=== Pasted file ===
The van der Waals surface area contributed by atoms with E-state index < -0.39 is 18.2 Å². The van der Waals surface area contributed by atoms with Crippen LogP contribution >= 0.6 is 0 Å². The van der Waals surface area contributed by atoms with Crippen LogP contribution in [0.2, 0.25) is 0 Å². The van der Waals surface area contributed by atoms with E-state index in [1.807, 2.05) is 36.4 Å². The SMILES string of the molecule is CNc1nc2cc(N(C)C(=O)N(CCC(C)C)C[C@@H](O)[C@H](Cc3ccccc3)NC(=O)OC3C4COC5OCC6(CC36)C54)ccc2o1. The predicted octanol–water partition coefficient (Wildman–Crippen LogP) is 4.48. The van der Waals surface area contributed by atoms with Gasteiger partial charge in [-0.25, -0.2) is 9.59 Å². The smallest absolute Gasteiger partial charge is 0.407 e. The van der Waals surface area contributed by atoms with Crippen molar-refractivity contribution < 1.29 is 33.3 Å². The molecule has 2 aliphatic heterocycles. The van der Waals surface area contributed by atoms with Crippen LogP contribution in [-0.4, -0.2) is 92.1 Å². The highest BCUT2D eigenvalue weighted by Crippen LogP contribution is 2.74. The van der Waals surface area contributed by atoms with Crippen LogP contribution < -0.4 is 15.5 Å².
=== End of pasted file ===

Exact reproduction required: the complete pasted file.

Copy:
The van der Waals surface area contributed by atoms with E-state index < -0.39 is 18.2 Å². The van der Waals surface area contributed by atoms with Crippen LogP contribution >= 0.6 is 0 Å². The van der Waals surface area contributed by atoms with Crippen LogP contribution in [0.2, 0.25) is 0 Å². The van der Waals surface area contributed by atoms with E-state index in [1.807, 2.05) is 36.4 Å². The SMILES string of the molecule is CNc1nc2cc(N(C)C(=O)N(CCC(C)C)C[C@@H](O)[C@H](Cc3ccccc3)NC(=O)OC3C4COC5OCC6(CC36)C54)ccc2o1. The predicted octanol–water partition coefficient (Wildman–Crippen LogP) is 4.48. The van der Waals surface area contributed by atoms with Gasteiger partial charge in [-0.25, -0.2) is 9.59 Å². The smallest absolute Gasteiger partial charge is 0.407 e. The van der Waals surface area contributed by atoms with Crippen molar-refractivity contribution < 1.29 is 33.3 Å². The molecule has 2 aliphatic heterocycles. The van der Waals surface area contributed by atoms with Crippen LogP contribution in [-0.4, -0.2) is 92.1 Å². The highest BCUT2D eigenvalue weighted by Crippen LogP contribution is 2.74. The van der Waals surface area contributed by atoms with Crippen LogP contribution < -0.4 is 15.5 Å².